This technique can be used to characterize systems for product improvement by virtual/augmented reality display manufacturers.
The device and method are used to quantify end-to-end latency of head- or helmet-mounted display with head tracking systems in a laboratory or in situ. All commercial or custom head-mounted display systems that track the user’s head for the purpose of virtual or augmented reality applications encounter positional display errors due to system latency. A basic head-mounted display (HMD) with head-tracking system is comprised of (1) a near-to-eye display, (2) the head-tracking system, (3) one or more symbology or image sources, and (4) the display/image processor. Each element, and the communication among them, contributes a portion to the total latency. HMD system latency manifests as erroneous alignment of the virtual and real surroundings as the head is slewed, and is known to induce simulator sickness and other physiological issues. Therefore, minimal system latency is a design goal to reduce these physiological symptoms. The overall latency budget is the sum of time required to measure the dynamic head position, communicate the position to the display processor, compute the scene based on the position, integrate imagery, and render the scene to the display.
The Head-Mounted Display Latency Measurement Rig (HeLMR) device (see figure) consists of a 3D-printed, anatomically approximate human head that is able to “wear” all available commercial and custom HMD systems. A high-speed camera is installed in place of the eye(s) in the correct image plane location. The head is mounted on a precision rotary stage that moves the head in a left-right-left “No-No” fashion at a precise angular rate. The device’s native geo-referenced virtual image is rendered and aligned to overlay a real-world reference. Static and dynamic lasers are used for reference to aid the alignment. The head is moved and tracked dynamically while the high-speed (300 fps) video image from the camera shows the angular skew of the virtual-to-actual image due to the system latency. A snapshot image is captured and the angular difference of the virtual image to the actual image is measured with computer-aided design software. With the error angle measurement and the precision rate information, the total system latency is calculated. The HeLMR device/method quantifies the end-to-end latency of the entire system and can be mounted on a synthetic torso for in situ measurements of flight simulators or other applications.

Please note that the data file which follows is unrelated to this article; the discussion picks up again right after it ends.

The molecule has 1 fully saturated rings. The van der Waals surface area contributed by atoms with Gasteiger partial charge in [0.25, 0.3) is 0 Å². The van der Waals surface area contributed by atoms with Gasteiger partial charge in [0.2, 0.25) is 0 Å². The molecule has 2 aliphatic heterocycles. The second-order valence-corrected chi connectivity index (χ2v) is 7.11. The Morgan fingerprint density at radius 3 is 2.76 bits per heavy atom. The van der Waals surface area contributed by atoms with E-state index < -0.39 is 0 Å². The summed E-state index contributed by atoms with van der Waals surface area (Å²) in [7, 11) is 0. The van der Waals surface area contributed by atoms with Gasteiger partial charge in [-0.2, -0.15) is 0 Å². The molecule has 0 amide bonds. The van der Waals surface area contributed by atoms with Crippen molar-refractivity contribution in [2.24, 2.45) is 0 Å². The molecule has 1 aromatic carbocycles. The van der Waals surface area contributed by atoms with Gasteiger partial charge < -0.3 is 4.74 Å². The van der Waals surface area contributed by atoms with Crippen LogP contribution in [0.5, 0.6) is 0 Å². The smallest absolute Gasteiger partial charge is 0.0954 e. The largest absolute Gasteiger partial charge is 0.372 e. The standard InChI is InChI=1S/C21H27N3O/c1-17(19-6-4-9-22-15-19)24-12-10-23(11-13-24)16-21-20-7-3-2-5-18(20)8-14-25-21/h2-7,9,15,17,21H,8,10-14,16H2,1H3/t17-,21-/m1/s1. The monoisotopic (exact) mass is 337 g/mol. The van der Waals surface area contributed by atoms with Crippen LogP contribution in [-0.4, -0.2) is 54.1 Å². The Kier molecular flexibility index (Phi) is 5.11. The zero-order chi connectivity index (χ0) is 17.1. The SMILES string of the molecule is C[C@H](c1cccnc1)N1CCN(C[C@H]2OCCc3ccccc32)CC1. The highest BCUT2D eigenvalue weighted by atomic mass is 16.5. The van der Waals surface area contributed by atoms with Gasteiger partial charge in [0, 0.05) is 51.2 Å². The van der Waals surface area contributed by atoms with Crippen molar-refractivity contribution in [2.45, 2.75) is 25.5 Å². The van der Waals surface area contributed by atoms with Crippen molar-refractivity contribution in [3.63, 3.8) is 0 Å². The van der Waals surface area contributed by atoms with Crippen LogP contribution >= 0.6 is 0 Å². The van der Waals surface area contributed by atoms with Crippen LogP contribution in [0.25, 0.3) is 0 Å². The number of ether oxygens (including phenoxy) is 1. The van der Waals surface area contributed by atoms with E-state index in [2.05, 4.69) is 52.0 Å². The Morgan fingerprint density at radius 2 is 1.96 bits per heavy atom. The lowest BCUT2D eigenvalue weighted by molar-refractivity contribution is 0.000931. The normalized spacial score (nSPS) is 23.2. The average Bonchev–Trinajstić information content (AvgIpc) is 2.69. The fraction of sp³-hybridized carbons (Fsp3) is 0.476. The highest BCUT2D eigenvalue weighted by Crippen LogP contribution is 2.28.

Initial testing was conducted on a custom HMD for a lunar lander application. As with a standard tracking HMD system, symbology (e.g., terrain, attitude, guidance) is rendered that is referenced to a world coordinate system. As the head is slewed, the symbology is misaligned with the surrounding terrain due to the system latency. This head tracker system uses a hybrid combination of optical and inertial sensors where both the display and tracker are mounted to clear-lens glasses with a head-borne weight of 4 oz. (113 g). The total system latency of the lunar HWD system was measured to be 67 milliseconds with detailed lunar terrain rendering, and 33 milliseconds without terrain. This indicates that the latency is content-dependent in addition to several other factors, including the display update rate. This system is novel with the ability to non-intrusively quantify system latency and has been successfully used on several HMD systems. The apparatus combines precision COTS equipment in a unique arrangement, enabling the measurement of a difficult-to-quantify parameter.
This work was done by Kevin Shelton, Randy Bailey, Trey Arthur, Steve Williams, Lance Prinzel, Lynda Kramer, Denise Jones, and Kyle Ellis of Langley Research Center. LAR-17884-1